A Call to Action!

As we jump into the second quarter of 2014, now is the time to come up with a plan and commit to teaching yourself something new. In my case, I have spent the last twelve weeks at CodingDojo and beginning today I am joining Redpoint Ventures, as an EIR.

At Coding Dojo, I had had the opportunity to learn first hand some of the most important new technologies: Node.js, Ruby on Rails, PHP and JavaScript. Additionally, I have had the opportunity to work with the new developer ecosystem that includes GitHub, StackOverflow, Code Academy and more.

Working with the Redpoint team, will allow me to work every day with some of smartest people in technology sharing ideas and learning from each other. The Redpoint team and their portfolio companies represent the next wave of innovation in the consumer and enterprise markets.

I very excited about 2014 and I hope that by sharing my framework for learning that we can each take one step forward.

 


Apr
15
14



Another Marketplace Ready for Reinvention: Why we invested in Beepi

Every year since Redpoint was founded we’ve made a marketplace investment. Technology offers brilliant ways to lower friction, enhance turnover, discover favorable economics and surface marginal demand in existing marketplaces. Stars in our portfolio like Loopnet, BlueKai and HomeAway.com have set the bar for others to follow, and exciting new investments like Thredup, Homejoy, The Receivables Exchange and Axial are on promising trajectories. They all have a common thread – a team with a determined vision to take on an existing marketplace in need of radical new solutions to simplify and speed up the connection between demand and supply.

One such category that has not yet been truly reinvented since the dawn of the internet is the process of buying and selling a used car. That’s why we are thrilled to announce our investment in Beepi – a company that has made it dead-simple for individuals to buy and sell used cars. Beepi bests the existing consumer alternatives – car dealers (who provoke a well founded mix of fear, uncertainty and doubt), and cumbersome, risky and complicated, peer to peer selling sites (such as Craigslist)– with an elegant solution that enables an individual’s second largest financial purchase to become a simple, high value, risk-free and positive experience.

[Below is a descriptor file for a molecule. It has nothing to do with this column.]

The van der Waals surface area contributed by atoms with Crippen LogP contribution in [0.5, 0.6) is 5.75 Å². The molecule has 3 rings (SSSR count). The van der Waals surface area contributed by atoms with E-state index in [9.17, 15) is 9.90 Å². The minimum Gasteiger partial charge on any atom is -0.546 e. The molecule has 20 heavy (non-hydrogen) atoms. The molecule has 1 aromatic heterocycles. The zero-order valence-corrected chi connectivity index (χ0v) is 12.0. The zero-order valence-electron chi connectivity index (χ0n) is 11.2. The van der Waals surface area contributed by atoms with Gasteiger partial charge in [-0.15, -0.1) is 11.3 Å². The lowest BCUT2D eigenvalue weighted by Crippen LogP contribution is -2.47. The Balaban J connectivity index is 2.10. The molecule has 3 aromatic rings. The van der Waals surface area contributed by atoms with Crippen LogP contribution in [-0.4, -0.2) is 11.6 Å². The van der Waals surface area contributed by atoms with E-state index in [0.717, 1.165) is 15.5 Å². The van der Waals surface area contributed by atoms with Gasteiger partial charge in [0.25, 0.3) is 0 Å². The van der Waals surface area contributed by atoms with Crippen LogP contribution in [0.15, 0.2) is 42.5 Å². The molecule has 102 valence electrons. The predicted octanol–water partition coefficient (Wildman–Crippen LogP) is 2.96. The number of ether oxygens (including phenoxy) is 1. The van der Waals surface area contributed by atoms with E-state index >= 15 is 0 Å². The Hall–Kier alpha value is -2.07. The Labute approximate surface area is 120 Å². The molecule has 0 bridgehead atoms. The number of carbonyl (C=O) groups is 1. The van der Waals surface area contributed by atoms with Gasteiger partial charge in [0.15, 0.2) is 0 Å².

After a seller’s car has become Beepi-certified by passing Beepi’s comprehensive pre-purchase inspection process, and has accepted an attractive and guaranteed price from Beepi, the Beepi created listing is made available to buyers. Beepi handles all the listing creation, payment, paperwork, pick-up and delivery of the vehicle to make the experience completely frictionless. Buyers can find attractively priced vehicles, without negotiating, or driving all over the state, and rest easy knowing Beepi has not only kicked the tires to find them a great car, but also offers a simple, highly reliable transaction and an unprecedented 10-day no questions asked money back guarantee.

In short, the potential for Beepi is to not only reinvent the car selling and buying experience for the better, but to change how consumers think about when and how to buy and sell their cars. We believe that Beepi can meaningfully penetrate the $300 Billion used car marketplace.

We are very excited to partner with two dedicated co-founding entrepreneurs in Ale Resnik and Omer Savir. Ale and Omer both have had the personal experiences and broad vision to build something really big in this category. In addition, we have assembled great partners and co-investors who bring to bear a great wealth of experience, insight and support in building this market: Fabrice Grinda, founder and Chairman of OLX –the Craigslist of Europe, and also chairman of Beepi; Brian Sharples, cofounder and CEO of HomeAway, the world’s largest vacation home marketplace and former board member of iMotors, Rich Boyle, the former Chairman and CEO of Loopnet, the largest online marketplace for commercial real estate, and Tina Sharkey, founder of iVillage and former CEO of BabyCenter.

It will be an thrilling ride, (pun intended) and we’re looking forward to Beepi’s first chapter here in the Bay Area. Check out their cars now – and maybe get ready to sell yours.


Apr
3
14



A Revolutionary Investment in Jaunt

Virtual Reality has been attracting a lot of interest of late, particularly in the wake of Facebook’s $2 billion acquisition of Oculus Rift announced on March 25. If you haven’t yet tried this new generation of VR headsets, you’re in for a treat. The immersiveness of the experience can simply blow you away. It is a little like going from a small television to a massive IMAX theater — but so much more. Like escaping the Matrix for the first time, you have to see it for yourself.